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5  structures 39  species 1  interaction 66  sequences 8  architectures

Family: Androgen_recep (PF02166)

Summary: Androgen receptor

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This is the Wikipedia entry entitled "Androgen receptor". More...

Androgen receptor Edit Wikipedia article

Available structures
PDB Ortholog search: PDBe RCSB
External IDs OMIM: 313700 MGI: 88064 HomoloGene: 28 GeneCards: 367
RNA expression pattern
PBB GE AR 211110 s at.png

PBB GE AR 211621 at.png
More reference expression data
Species Human Mouse
RefSeq (mRNA)



RefSeq (protein)



Location (UCSC) Chr X: 67.54 – 67.73 Mb Chr X: 98.15 – 98.32 Mb
PubMed search [1] [2]
View/Edit Human View/Edit Mouse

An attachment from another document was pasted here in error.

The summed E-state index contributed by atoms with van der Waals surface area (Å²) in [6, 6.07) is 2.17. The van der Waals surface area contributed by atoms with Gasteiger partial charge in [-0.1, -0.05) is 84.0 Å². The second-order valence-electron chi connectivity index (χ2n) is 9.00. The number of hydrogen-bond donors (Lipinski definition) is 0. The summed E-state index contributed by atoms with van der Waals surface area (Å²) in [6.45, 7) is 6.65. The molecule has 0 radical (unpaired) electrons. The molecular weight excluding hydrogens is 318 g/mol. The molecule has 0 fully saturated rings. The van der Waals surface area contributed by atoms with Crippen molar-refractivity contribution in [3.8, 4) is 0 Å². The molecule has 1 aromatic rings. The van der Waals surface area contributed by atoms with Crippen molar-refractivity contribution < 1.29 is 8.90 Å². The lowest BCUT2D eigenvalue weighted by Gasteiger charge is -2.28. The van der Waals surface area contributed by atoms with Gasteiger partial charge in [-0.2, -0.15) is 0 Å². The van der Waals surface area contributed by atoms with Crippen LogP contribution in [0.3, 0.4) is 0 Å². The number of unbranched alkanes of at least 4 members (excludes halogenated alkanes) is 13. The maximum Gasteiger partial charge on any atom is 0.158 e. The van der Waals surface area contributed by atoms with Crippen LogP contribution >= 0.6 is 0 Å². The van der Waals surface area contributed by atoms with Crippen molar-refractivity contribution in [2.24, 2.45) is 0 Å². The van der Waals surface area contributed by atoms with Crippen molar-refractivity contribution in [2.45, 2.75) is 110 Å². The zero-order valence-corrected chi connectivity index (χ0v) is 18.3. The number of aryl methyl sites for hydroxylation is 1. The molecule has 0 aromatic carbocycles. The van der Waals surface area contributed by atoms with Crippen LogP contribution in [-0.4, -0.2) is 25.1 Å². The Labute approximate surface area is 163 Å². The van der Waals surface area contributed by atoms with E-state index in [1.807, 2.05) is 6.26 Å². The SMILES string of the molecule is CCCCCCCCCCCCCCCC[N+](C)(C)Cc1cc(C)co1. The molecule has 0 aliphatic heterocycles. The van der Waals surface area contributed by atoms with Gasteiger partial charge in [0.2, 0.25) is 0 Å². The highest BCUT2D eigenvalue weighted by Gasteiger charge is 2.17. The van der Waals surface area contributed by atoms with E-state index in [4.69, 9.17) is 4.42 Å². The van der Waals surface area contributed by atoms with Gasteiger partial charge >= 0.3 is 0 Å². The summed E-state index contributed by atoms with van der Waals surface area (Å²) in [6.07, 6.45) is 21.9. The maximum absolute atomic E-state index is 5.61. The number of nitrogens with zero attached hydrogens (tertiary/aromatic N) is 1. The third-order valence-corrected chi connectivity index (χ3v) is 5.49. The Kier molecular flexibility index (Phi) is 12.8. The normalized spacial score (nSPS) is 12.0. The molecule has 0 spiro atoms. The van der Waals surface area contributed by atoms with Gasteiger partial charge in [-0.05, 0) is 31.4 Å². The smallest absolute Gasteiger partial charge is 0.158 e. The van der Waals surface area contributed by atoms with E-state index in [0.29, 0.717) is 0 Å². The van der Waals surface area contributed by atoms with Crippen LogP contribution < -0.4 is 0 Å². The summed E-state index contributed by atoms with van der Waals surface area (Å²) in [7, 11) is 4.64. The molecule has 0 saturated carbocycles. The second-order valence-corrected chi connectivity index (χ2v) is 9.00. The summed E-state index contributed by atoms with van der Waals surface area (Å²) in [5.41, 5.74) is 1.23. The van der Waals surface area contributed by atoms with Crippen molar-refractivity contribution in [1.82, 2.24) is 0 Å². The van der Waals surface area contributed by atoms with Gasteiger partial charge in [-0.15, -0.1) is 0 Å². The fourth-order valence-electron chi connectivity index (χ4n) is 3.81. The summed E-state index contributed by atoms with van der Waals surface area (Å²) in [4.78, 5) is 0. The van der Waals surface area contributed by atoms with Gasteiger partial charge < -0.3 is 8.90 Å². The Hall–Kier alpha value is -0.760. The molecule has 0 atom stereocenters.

PDB 1xow EBI.jpg
crystal structure of the human androgen receptor ligand binding domain bound with an androgen receptor nh2-terminal peptide, ar20-30, and r1881
Symbol Androgen_recep
Pfam PF02166
InterPro IPR001103
Normal function of the androgen receptor. Testosterone (T) enters the cell and, if 5-alpha-reductase is present, is converted into dihydrotestone (DHT). Upon steroid binding, the androgen receptor (AR) undergoes a conformational change and releases heat-shock proteins (hsps). Phosphorylation (P) occurs before or after steroid binding. The AR translocates to the nucleus where dimerization, DNA binding, and the recruitment of coactivators occur. Target genes are transcribed (mRNA) and translated into proteins.[1][2][3][4]